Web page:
9. How can I set new classes' default attributes? I can't seem to find this in the documentation.
  10. There are going to be many tutorials for this online, but the basic premise is: You are looking at a section of a room, so everything that you see in the elevation must be modelled in 3d prior to cutting the section. Once you have everything modelled with the accuracy level that you want, cut a section of the model and create a viewport of that section on a sheet layer. Adjust the rendering settings to what you want (there are many options in VW) and place all of your notes/dimensions etc inside the annotations. Annotations are a sort of overlay layer that exists only for that viewport. You should be good to go then. Any changes you make to the 3d model will be updated in the rendered view by updating the viewport. You will have to adjust the dimensions and notes accordingly as changes progress.
  11. @MGuilfoile I had high hopes for redshift when VW integrated it. But for whatever reason it just doesn't as expected. I've been a redshift user in C4D for a few years now, I couldn't see ever going back to a cpu based renderer. I totally agree with you about twinmotion. So perfect for creating exteriors! Not perfect for controlled lighting situations like the television work that I do. So like you, I need to produce high quality renders (for the clients) and high quality drafting (for the shops). It is a crutch to go to C4D as you say. @Kevin Allen here would be my starting list to woo me back to renderworks: -Light falloff controls -Real, usable area lights that can be assigned to geometry -a material editor workover that gets us into this decade: more precise controls and all the channels we expect: normals, masks, glossiness/roughness, subsurface scattering, etc. -UV mapping. -alpha channel output -more control from cameras.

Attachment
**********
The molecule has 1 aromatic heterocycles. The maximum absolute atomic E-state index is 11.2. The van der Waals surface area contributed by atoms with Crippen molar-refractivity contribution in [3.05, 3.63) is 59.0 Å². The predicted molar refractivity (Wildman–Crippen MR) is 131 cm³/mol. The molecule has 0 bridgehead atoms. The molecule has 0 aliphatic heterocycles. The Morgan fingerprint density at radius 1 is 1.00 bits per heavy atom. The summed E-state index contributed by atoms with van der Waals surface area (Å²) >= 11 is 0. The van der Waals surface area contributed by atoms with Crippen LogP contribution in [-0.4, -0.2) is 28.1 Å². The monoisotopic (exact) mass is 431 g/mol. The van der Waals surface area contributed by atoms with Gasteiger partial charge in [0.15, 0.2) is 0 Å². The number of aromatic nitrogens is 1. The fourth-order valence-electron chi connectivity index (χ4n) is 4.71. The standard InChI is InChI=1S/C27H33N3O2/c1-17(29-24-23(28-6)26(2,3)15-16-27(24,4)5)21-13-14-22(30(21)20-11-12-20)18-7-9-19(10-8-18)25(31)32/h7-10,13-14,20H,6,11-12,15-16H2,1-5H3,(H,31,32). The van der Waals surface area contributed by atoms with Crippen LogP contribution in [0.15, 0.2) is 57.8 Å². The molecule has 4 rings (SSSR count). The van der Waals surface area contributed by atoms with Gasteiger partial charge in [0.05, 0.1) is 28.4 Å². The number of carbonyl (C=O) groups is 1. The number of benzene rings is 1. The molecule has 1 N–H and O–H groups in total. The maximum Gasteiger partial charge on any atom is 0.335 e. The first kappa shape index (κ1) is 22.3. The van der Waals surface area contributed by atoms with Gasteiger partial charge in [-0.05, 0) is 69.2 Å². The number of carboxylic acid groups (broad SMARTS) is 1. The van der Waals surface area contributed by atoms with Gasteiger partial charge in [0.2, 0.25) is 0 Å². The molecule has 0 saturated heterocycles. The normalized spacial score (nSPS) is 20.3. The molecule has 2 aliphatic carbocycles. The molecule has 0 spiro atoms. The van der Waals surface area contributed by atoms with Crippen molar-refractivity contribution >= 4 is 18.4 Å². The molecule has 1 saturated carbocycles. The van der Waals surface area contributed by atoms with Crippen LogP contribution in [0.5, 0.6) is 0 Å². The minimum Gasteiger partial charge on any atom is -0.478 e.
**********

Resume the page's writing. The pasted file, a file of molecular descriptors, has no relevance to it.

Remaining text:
12. Wholeheartedly agree, but realistically do you think it's a high priority considering how much attention they would need to give it? The standard for renders these days is unreal/unity or the renderers of vray/octane/arnold/redshift. So how do they compete with that? What would be the renderworks Final Quality features we should be asking for?
  13. I abandoned VW's realistic rendering a long time ago for this very reason. I love that it can create OpenGL renders, hidden line renders, anything but realistic style. Once I started rendering in C4D, and then C4D with Redshift, I never looked back and neither did my clients. Even if I liked the quality I was getting out of VW's realistic style renders, I couldn't deal with the amount of time it takes to produce a render. I am always excited each time VW adds new capabilities to the rendering engines, because like you, I prefer to keep my work in one program. But for now, I need to render in another program, whether it's C4D or Twinmotion.
  14. If they are a symbol, you should be able to edit any one of the instances and have it update globally across the file.